Trump, famously, was up to his eyeballs in debt, and since he’d filed for bankruptcy half a dozen times, American banks wanted nothing to do with him. All those loans had been his financial Viagra; now they’d dried up. But that’s what made him the perfect mark for the Russians. According to the movie, Trump would never have found his way back had it not been for the flow of cash from the Russian underworld.
There are now 30 Trump Towers all over the world, and added together, they contain thousands of condominiums owned by shell companies. According to Unger, a $5 million condo could change hands three or four times a year and – voila! – you’ve laundered $20 million. That, in essence, is Trump’s business. Not to mention characters like the Russian oligarch Dimitry Rybolovlev, who bought a property from Trump for $95 million, not long after the 2008 real-estate crash, and never pretended to use it. It was a favor – a way of infusing cash into Trump’s pockets.
This is all part of the financial scuttlebutt that has followed Trump around for years, but “Active Measures” names the names and fills in the flowchart of Trump’s corruption with gripping authority. Of course, none of this proves that Trump colluded with Russia in any political sense. But coming just days after the conviction of Paul Manafort, it’s edifying, in “Active Measures”, to get a close-up portrait of how Manafort became the lackey of Putin’s Ukrainian puppet president Viktor Yanukovych. He also went to work for Dimitry Firtash, a Ukranian oligarch who was in bed with the Mob (together, Firtish and his criminal connections siphoned off billions of dollars of gas money), as well as a direct associate of Putin’s.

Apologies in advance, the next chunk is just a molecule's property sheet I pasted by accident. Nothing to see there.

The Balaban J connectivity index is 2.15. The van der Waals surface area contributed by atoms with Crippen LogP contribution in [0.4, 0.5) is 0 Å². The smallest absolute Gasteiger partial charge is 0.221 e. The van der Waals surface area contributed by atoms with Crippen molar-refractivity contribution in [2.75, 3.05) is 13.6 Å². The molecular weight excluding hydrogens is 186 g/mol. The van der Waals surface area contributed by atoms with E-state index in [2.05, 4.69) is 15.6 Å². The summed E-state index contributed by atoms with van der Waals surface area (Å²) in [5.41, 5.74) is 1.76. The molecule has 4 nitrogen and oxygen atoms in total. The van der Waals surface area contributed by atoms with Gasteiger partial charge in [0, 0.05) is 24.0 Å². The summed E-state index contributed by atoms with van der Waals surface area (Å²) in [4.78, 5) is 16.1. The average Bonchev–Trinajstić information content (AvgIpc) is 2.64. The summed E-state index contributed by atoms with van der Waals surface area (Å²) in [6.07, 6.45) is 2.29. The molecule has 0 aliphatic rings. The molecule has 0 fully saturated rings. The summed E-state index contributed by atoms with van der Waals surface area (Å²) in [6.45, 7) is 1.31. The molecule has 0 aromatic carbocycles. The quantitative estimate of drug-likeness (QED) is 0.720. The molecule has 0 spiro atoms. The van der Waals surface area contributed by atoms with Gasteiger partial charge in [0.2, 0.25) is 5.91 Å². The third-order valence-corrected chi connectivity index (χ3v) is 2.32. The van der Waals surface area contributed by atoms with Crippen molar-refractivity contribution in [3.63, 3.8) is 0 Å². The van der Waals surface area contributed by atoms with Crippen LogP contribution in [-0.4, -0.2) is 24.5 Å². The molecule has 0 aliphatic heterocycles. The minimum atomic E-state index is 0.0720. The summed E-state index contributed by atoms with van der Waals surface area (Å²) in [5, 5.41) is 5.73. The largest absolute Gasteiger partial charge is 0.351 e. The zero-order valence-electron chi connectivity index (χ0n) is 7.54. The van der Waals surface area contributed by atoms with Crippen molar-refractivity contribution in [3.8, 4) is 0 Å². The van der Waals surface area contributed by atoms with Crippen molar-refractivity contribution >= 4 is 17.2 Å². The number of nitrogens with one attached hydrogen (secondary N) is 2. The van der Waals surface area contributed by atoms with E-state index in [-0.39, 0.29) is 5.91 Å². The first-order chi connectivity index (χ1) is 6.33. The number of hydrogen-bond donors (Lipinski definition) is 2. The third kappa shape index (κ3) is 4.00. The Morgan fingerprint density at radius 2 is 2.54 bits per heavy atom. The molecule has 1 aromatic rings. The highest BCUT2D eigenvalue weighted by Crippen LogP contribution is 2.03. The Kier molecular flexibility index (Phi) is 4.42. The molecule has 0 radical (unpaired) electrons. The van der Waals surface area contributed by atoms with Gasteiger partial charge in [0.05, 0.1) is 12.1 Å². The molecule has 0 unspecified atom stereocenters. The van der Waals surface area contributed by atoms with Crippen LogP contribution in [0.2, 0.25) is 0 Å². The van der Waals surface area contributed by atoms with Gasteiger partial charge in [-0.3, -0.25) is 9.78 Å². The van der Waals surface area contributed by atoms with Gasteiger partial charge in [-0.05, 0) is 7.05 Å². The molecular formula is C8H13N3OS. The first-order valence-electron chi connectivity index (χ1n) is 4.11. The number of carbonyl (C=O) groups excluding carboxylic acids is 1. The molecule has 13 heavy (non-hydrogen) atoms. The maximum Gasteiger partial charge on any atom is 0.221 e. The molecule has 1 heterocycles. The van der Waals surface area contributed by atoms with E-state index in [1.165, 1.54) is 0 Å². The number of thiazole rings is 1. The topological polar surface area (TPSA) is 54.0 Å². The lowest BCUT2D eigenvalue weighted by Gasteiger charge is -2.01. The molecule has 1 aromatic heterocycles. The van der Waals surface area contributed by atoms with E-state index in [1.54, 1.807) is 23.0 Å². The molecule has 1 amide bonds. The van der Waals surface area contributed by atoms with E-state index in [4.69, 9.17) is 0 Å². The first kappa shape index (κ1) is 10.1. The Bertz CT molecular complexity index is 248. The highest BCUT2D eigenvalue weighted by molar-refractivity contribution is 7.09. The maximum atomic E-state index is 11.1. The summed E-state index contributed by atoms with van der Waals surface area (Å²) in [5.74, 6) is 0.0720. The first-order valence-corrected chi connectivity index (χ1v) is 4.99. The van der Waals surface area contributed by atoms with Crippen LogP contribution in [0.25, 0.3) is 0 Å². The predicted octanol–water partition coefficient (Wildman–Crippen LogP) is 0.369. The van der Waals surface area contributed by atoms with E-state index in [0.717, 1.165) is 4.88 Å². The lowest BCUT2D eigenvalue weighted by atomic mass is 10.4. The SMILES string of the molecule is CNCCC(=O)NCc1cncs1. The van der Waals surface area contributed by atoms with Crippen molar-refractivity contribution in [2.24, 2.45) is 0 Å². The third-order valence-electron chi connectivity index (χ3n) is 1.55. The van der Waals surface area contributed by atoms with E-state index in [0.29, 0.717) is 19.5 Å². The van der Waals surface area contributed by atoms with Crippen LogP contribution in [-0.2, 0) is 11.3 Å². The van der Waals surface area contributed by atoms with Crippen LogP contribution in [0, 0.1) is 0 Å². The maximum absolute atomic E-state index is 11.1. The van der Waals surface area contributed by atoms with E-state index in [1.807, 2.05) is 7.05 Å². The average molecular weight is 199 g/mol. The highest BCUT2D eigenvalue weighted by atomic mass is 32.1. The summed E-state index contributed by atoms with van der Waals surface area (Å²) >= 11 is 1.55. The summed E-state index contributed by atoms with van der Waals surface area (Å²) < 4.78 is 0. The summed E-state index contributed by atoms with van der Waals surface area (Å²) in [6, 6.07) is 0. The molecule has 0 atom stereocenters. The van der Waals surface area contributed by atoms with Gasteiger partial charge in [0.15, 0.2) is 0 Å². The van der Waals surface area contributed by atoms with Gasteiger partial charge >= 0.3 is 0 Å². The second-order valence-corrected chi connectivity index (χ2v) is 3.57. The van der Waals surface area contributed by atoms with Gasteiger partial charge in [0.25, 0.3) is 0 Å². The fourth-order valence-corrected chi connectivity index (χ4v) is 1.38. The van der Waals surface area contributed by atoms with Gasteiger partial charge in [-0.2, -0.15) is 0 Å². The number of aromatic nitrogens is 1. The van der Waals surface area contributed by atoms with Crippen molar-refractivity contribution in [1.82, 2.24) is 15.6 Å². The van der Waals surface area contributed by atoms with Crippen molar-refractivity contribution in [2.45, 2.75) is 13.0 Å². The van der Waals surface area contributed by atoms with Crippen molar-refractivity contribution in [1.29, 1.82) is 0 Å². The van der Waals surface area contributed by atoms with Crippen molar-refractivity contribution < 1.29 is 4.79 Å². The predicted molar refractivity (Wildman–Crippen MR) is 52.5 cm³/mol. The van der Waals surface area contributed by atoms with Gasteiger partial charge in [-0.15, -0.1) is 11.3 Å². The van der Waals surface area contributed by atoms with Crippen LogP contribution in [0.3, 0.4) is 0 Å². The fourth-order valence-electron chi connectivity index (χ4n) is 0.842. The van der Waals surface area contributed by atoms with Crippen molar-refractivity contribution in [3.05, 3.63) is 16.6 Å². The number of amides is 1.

“Active Measures” cites a key proposition of the Christopher Steele dossier: that the Russians basically turned Donald Trump five years ago. The movie can’t prove this, but it provides a juicy piece of circumstantial evidence when it shows us that Trump, partying in Moscow during the 2013 Miss Universe Pageant, left the city after just two-and-a-half days to attend Billy Graham’s 95th birthday bash. Trump’s presidential aspiration was all over that move.
The rest of “Active Measures” is devoted to filling in Russia’s fake-news propaganda efforts (something it does a thorough job of, though not nearly as deep a one as that found in the chilling, yet-to-be-released documentary “Our New President”), and to the Manchurian Blowhard conjecture that many of us now indulge in on a daily basis, based on the following facts: that Trump, in pushing for the breakup of NATO, has openly pimped for one of the cornerstones of Putin’s wreck-the-West strategy; that at the Republican Convention, language supporting the independence of Ukraine was excised from the party platform at Trump’s request (something that still shocks John McCain); and, of course, the outrageous daily evidence of Trump’s clear and persistent man-crush on Putin. Arriving on the heels of this week’s verdicts, “Active Measures” plays as a heady warm-up to whatever’s coming next. We don’t have the big picture – yet – but this movie does an expert job of connecting more than a few of the dots. (RTRS)
By Owen Gleiberman